Coned epiphysis

Case contributed by Ava Sun


Intermittent, bilateral foot pain.

Patient Data

Age: 8 years
Gender: Female

Bilateral foot x-rays

1.  Coned epiphysis of the proximal phalanges of the bilateral 2nd, 3rd and 4th toes may be a normal variation versus due to a bone dysplasia.

2.  Mild hallux valgus deformity in the left foot.

3. Mild flaring of the base of the 2nd metatarsal bilaterally; may be a normal variation versus due to a bone dysplasia.

4. Bilateral pes planus (not shown here) was the likely cause of her pain.

Case Discussion

Coned epiphyses can be a normal variation in the hand in the general population, most commonly affecting the 5th middle and 1st distal phalanges. However, it can also be associated with a number of conditions.  The differential diagnoses can be summarized with the mnemonic, ABCD MOST:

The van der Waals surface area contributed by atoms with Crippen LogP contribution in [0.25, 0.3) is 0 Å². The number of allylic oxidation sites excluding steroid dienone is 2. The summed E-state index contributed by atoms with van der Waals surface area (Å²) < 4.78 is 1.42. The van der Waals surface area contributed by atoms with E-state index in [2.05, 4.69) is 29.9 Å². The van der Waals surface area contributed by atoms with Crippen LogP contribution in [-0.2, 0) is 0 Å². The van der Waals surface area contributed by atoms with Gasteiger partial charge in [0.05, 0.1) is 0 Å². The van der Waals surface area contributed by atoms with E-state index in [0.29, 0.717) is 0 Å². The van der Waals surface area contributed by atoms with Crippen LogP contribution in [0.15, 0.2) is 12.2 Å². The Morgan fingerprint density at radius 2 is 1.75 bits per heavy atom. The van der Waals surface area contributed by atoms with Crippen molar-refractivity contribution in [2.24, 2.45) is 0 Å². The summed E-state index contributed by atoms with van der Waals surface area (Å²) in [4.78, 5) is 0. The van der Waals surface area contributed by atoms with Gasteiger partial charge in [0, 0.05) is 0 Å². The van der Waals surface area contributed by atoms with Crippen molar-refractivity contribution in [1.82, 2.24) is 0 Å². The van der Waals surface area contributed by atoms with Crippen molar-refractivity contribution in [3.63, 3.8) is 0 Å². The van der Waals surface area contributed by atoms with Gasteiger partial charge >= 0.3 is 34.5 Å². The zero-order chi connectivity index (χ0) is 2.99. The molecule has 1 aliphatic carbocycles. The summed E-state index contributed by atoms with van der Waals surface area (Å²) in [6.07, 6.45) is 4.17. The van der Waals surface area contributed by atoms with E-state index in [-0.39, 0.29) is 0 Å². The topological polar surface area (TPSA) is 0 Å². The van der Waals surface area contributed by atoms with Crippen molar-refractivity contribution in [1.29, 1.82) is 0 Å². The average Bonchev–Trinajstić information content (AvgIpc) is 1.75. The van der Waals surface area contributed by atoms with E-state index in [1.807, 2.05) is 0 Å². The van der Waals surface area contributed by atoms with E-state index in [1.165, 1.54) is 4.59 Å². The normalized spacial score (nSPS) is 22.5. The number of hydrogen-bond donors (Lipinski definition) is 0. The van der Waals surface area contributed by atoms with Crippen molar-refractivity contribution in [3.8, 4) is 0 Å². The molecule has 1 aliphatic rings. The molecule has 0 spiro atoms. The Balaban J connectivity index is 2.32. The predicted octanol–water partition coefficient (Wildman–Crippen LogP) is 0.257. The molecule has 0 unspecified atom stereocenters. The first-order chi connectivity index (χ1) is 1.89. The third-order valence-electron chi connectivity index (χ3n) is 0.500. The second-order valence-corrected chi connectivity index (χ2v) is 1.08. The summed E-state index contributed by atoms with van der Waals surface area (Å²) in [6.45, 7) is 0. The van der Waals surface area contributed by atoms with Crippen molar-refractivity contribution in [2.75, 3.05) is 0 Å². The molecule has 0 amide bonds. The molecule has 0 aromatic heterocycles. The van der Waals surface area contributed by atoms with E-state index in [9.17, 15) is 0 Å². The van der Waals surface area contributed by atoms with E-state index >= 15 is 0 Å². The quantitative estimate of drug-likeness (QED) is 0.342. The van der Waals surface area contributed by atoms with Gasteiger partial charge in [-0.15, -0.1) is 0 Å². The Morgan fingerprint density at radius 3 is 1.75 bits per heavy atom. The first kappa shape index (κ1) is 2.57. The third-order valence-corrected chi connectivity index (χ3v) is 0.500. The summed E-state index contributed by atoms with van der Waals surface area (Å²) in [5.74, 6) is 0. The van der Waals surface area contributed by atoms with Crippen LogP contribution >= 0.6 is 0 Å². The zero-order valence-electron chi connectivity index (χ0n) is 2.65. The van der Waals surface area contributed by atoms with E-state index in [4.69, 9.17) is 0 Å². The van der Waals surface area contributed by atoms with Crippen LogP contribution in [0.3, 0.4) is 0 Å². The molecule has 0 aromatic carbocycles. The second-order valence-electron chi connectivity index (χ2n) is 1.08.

• achondroplasia, acrodysostosis
  • beckwith-Wiedemann syndrome 
  • chondroplasia punctata, Cockayne syndrome, conorenal syndrome (Mainzer-Saldino Syndrome, associated with chronic renal failure and phalangeal coned epiphyses of the hands), cleidocranial dysplasia, cartilage-hair hypoplasia 
  • dactylitis, Dyggve-Melchior-Clausen syndrome
  • multiple epiphyseal dysplasia
  • osteomyelitis 
  • sickle cell disease 
  • thermal injury, trichorhinophalangeal syndrome

This case was submitted with supervision and input from:

Soni C. Chawla, M.D.
Associate Professor
Department of Radiological Sciences
David Geffen School of Medicine at UCLA
Olive View - UCLA Medical Center   

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Case information

rID: 56742
Published: 5th Apr 2018
Last edited: 14th Aug 2019
Inclusion in quiz mode: Included
Institution: David Geffen School of Medicine

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